• Some food chemistry research studies suggest that avenin protein in oats does have toxic properties.
  • The purity of oat products in some countries is suspect.  Oats and oat products can inadvertently be contaminated with wheat.  This can occur during harvesting, milling and  processing.
  • There is a possibility that gut damage from oats takes longer than six to twelve months to show up.  Also, symptoms might not be readily apparent to the person.
  • The possibility that young children might have a higher cross-sensitivity to oats because of their relatively immature immune system.

These are real concerns.  It is important that gluten-sensitive people know about the oats story.  Whether or not they choose to eat oats, they should be under some sort of regular medical evaluation and supervision. However, the common opinion is that the long-time consumption of oats as part of the gluten-free diet is well tolerated among the vast majority of those with coeliac disease.

Dr Rodney Ford
Food allergy and Gluten expert


He will just grow out of it!

How many times have a heard this.  I have just seen a boy with severe eczema, food allergies, who is quite miserable.  His mother is doing the best that she can and each time she takes him to her doctors they say “he will just grow out of it”.  How irritating for the parents to hear this each time.  This means that his doctor does not know how to manage allergies and is just fobbing these parents off. 

The same doctor is unlikely to say “just get over it”  to an adult with Rheumatoid Arthritis or Heart Disease.  In my opinion, established disease which causes symptoms should be managed – not ignored!  Children with eczema and other allergies can very much be helped. Start to think about food allergy/ intolerance.

In our allergy clinic (the Childrens Clinic | Allergy centre, Christchurch), every day I see children who have been suffering with allergies for years but without anyone really getting to the bottom of the problem.  These children need investigation (usually skin tests or blood tests).  Their allergies need to be clearly documented and a management plan implemented.  This is what we do in The Children’s Clinic:  where we take allergies seriously.

New to food allergy – what to do next?

When your child has just been diagnosed with food allergy, you probably will want some help as to what to next.

We interviewed a group of mothers who had recently attended their appointment at the Childrens Clinic | Allergy Centre. Their children had been diagnosed with food allergy. We asked them how we could help them more. They said that they would like to know:

  • What to do first, when feeling so overwhelmed.
  • How strict does an elimination diet have to be.
  • Advice on what children can eat once they have finished formula: a list of practical allergen free foods, especially breakfast and snacks.
  • A phone number of the support group: many mothers said that it would be good to talk with other mothers who have gone through similar experiences.
  • The shops in Christchurch that supply dairy- egg- free foods.
  • About egg replacer, where to get it and how to use it.
  • The alternative foods that supply calcium to their child’s diet.
  • When their child comes off the formula, how do they know that they are getting all the nutrients they need.
  • What are the alternative sources high nutrient foods that can replace dairy, egg and nuts.
  • Practical recipes that are egg-free, dairy-free and nut-free.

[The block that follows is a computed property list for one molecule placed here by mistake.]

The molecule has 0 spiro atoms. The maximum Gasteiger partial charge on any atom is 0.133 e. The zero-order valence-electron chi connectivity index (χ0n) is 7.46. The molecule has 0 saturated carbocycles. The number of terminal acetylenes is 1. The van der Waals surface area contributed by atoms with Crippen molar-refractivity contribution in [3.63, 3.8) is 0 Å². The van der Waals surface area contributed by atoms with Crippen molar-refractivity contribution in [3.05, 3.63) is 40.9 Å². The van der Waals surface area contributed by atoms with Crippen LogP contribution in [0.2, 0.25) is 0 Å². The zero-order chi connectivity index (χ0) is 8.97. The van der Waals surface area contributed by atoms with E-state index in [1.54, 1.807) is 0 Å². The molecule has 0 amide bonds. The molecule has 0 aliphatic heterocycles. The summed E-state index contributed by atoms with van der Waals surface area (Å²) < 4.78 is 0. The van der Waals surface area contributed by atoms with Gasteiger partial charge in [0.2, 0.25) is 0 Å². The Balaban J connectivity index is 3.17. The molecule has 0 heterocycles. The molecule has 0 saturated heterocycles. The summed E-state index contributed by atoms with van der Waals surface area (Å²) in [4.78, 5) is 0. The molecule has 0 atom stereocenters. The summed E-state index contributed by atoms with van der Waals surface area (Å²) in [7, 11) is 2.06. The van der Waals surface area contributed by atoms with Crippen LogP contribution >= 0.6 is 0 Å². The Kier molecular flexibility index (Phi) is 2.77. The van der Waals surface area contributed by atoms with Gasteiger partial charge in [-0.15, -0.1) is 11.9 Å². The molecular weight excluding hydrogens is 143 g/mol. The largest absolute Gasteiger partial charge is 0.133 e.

• A detailed list of what foods their child can have, and must avoid (for example: soy sauce, sesame seeds, dressings, preservatives, colourings, gluten-free products).
  • More ideas of how to cook with Neocate/ Elecare / Pepti-Junior special infant formulas.
  • More information about anti-histamines, when they sould be used, as well as side effects.
  • More about the progression of food allergy, when might the child outgrow the problem.
  • When is it a good time to see a dietitian? Is their child is getting all the nutrients he needs.
  • Is it safe to completely eliminate all dairy and/or egg from the diet.
  • More help in reading food labels.

These are the questions that you are asking for more help.  So we have answered all of these in detail. We have also produced you a practical and easy-to-use set of recipes so that you can feel confident your giving your child a fully nutritious diet that avoids milk, egg and nuts.

We have also gathered a list of useful websites related to buying safe foods for your child (we have asked these firms to check through and make sure that this information is correct).

If we haven’t been able to answer your questions, please let us know and we will help you even more.


Gluten test: not always accurate

Should everybody go gluten-free? 
Should everybody with undiagnosed symptoms go gluten-free? 

Emma can help you answer this question.

Emma is a 3-year-old and turns out to have gluten sensitivity.  She came to our clinic with severe recurrent abdominal pain. She had lots of investigations,  including x-rays and ultrasound which were normal.  Her celiac and gliadin antibodies blood tests were also normal.  She does not carry the celiac gene, she does not have celiac disease. Gastric reflux and constipation medications were of no benefit.

Most paediatricians would diagnose her as having “functional abdominal pain” and fit her into the “Rome criteria” (, a system that has been developed to classify the functional gastrointestinal disorders (FGIDs) of the digestive system when: “symptoms cannot be explained by the presence of structural or tissue abnormality, based on clinical symptoms.”

However, it is my experience that many of these children do in fact have gluten sensitivity.  A gluten-free trial is not part of the “Rome” diagnostic work up to exclude disease! So, Emma went on a gluten-free diet for a 3-month trial. Success! Mum said: